U.S. House appropriators are temporarily finding their efforts stymied to curb dramatic cuts to American Indian programs proposed by the Trump administration.
After intense meetings that culminated the week of July 17, the House Committee on Appropriations, which includes Rep. Tom Cole (R-OK), one of two Native Americans currently serving in Congress, decided to approve a 2018 spending bill that would have provided $2.9 billion for Indian programs at the U.S. Department of the Interior, representing a $10 million increase from current levels. The Indian Health Service was to receive 5.1 billion—a $97 million increase over current levels.
However, after working at a feverish pace to come up with an appropriations bill covering Indian-focused areas, as well as the many other programs that fund the federal government, appropriators were told by House leaders this week that their bill was being put on hold until after the House summer recess because leaders feared that there were not enough Republican votes to pass the measure. Instead, House Speaker Paul Ryan said the plan was to focus on passing a much smaller spending bill focused on security issues.
Cole, who holds a spot in the House leadership, has told various news outlets that he is disappointed with the decision not to move forward with a vote on the larger spending bill. Achieving appropriate funding and avoiding cuts for Indian programs has been one of his priorities in the process, he has said.
“Don't balance the budget on the backs of the poorest citizens," Cole said at a June 8 hearing focused on Interior’s Indian-related budget.
There is still a slight possibility that House leadership could delay the summer recess if appropriators can get a majority of Republicans to agree to vote affirmatively on the larger spending bill.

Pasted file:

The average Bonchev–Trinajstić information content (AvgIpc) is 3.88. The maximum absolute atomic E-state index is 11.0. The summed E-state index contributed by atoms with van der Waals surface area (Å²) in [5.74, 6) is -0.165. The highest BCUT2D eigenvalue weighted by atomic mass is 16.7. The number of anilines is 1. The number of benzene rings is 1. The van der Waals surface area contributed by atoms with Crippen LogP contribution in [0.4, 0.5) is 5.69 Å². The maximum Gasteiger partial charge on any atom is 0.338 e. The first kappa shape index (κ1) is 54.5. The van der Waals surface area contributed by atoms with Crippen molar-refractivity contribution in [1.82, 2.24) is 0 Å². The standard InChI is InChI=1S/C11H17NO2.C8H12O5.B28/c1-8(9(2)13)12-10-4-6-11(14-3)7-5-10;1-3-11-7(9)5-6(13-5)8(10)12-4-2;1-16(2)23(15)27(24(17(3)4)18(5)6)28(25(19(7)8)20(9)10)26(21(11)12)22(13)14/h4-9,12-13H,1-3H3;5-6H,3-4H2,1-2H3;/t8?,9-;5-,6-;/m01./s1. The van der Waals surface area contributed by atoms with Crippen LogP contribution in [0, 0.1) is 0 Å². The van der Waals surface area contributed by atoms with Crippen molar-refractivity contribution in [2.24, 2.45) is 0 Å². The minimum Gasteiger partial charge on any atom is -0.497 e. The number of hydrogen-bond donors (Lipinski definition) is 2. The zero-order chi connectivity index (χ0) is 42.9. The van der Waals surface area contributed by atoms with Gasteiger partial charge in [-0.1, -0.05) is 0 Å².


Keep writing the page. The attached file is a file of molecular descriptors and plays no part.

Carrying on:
As the appropriations process in Congress has proceeded, Secretary of the Interior Ryan Zinke has championed the Trump budget, proposed earlier this year, which includes a substantial decrease to funding for Indian country programs and services.
"This is what a balanced budget looks like," Zinke has said at various congressional hearings. Throughout his congressional testimony, he has reiterated the assumption driving the numbers: that the American people wanted a balanced budget and that the Trump plan would make it happen in 10 years.
Left unsaid by Zinke has been an important question—whether the $1.6 billion cut to Indian programs (13.4 percent below the fiscal year 2017 enacted Interior budget) was a painful one-time reduction or there would be additional cuts over the next nine fiscal years or a cap on future increases.
Under the Trump plan as it now stands, approximately 241 Bureau of Indian Affairs positions would be eliminated. Indian education is to lose $64.4 million. The budget proposal also reduces funding to Indian social service, welfare assistance, and the Indian Child Welfare Act by $23.3 million, and proposes to eliminate the $8 million housing program. In addition, support for tribal justice programs dropped by $21.4 million. Real estate services decreased by $17.4 million, natural resource management programs lost $27.3 million, and completely cut Tribal Climate Resilience Awards funding. Construction lost $50.3 million.
Following opening remarks by Chairman Ken Calvert (R-CA) at a June 8 Subcommittee on Interior, Environment, and Related Agencies hearing in which he expressed distress over the cuts to the Interior budget, ranking member Betty McCollum (D-MN) led the charge for the Democrats against the cuts.
She described the Trump proposal as "reckless" and one that "[endangers] our nation's natural and cultural resources… one that guts funding for programs critical to appropriately manage public lands, it dishonors our commitment to Native Americans and rejects science."
McCollum continued, "This budget.... dishonors our commitment to Native Americans and.... advances an agenda that puts the profits of oil companies above the public good."
Rep. Don Young (R-AK), emeritus chair of the Subcommittee on Indian affairs, further told Zinke at the hearing that it is Congress' job to write the budget, not the president's.
Washington D.C. Bureau Chief Rob Capriccioso contributed to this report